Regulation of protein tyrosine phosphatases by reversible oxidation
Source: The Journal of Biochemistry, Volume 150, Number 4, 19 October 2011 , pp. 345-356(12)
Publisher: Oxford University Press
Abstract:Oxidation of the catalytic cysteine of proteintyrosine phosphatases (PTP), which leads to their reversible inactivation, has emerged as an important regulatory mechanism linking cellular tyrosine phosphorylation and signalling by reactive-oxygen or -nitrogen species (ROS, RNS). This review focuses on recent findings about the involved pathways, enzymes and biochemical mechanisms. Both the general cellular redox state and extracellular ligand-stimulated ROS production can cause PTP oxidation. Members of the PTP family differ in their intrinsic susceptibility to oxidation, and different types of oxidative modification of the PTP catalytic cysteine can occur. The role of PTP oxidation for physiological signalling processes as well as in different pathologies is described on the basis of well-investigated examples. Criteria to establish the causal involvement of PTP oxidation in a given process are proposed. A better understanding of mechanisms leading to selective PTP oxidation in a cellular context, and finding ways to pharmacologically modulate these pathways are important topics for future research.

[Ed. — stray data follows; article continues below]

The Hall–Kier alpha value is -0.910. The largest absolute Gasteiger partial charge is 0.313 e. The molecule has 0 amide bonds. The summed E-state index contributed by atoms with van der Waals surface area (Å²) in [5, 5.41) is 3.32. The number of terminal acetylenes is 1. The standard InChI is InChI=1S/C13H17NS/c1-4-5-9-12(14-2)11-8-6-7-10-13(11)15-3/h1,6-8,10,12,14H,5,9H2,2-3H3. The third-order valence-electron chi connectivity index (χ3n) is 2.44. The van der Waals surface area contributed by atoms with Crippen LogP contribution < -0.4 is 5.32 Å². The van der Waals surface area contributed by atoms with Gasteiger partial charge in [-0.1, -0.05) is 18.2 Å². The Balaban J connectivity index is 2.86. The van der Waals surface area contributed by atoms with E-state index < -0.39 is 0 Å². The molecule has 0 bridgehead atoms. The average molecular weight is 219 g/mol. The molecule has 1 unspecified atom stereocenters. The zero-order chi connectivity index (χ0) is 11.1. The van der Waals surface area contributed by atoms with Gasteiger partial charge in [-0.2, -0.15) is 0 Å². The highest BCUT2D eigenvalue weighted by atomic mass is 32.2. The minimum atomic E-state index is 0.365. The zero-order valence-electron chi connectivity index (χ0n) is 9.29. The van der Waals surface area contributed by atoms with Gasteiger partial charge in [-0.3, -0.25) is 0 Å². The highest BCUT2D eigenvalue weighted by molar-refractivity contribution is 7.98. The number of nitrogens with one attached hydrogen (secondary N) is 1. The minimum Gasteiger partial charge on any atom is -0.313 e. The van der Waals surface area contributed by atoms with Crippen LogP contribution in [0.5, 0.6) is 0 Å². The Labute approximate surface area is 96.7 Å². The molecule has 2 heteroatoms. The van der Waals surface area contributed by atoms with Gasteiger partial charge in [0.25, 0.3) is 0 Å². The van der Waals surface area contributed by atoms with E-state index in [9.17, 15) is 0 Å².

Document Type: Research article
Affiliations: 1: Cancer Center Karolinska, Department of Oncology and Pathology, Karolinska Institutet, Stockholm, Sweden; and , 2: Institute of Molecular Cell Biology, Center for Molecular Biomedicine, Friedrich Schiller University, Jena, Germany,
Publication date: 2011-10-19